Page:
Suicidal individuals can sometimes have a radically altered perspective based on grief or loss that prevents them from reasonably seeing the opportunity in their life for happiness and a return of normalcy. That is where the tragic element and stigmatization of suicide comes in -- the lost potential of an individual.

    It would be complicated and messy to attempt to emplace some kind of intervention program, both logistically and ethically. I also hate to think that an otherwise full and happy life could be cut short by a decision made under a burdened outlook.

    Either way, I absolutely agree that the stigmatization is unnecessary, and that the option should be medically available to all.
  6. If you didn't ask to be here, you shouldn't be allowed to choose when you leave.
  7. You have every right to kill yourself and a million ways to do it, freely available. How people choose to look at it is not your right to decide; if you decided to kill yourself, you really decide that death is better than life - that doesn't mean everyone else should feel the same way. Everybody have different beliefs in what's right or wrong. Most people fear death, no matter if they belief your soul will live on or that it'll just disappear. The reason behind the fear is that death is unknown; no one knows exactly what's going to happen, only that there's no way back.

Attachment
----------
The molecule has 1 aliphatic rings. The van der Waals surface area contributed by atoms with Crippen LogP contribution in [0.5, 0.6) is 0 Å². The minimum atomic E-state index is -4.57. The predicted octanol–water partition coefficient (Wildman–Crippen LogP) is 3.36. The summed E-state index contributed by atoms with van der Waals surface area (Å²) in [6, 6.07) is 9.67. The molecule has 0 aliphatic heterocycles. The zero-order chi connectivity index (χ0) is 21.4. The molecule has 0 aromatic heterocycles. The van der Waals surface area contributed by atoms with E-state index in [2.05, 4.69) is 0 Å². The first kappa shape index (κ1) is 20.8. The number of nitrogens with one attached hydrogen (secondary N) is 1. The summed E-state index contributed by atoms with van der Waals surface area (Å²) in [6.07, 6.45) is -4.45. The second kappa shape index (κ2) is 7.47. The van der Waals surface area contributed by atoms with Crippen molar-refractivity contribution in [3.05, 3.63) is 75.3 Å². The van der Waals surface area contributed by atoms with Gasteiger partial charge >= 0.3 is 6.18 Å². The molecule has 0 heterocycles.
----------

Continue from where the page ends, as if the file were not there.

It's a nature right to kill yourself, simply because you can. It's also a nature right to feel outrage when someone kills themselves.

    Suicide is considered a sin, a horrible crime. That is quite understandable; the people close to the person who's killed himself gets sad and their lives will never be the same. If someone close to you commits suicide, it's perfectly natural to be mad at this person for leaving you - happens all the time.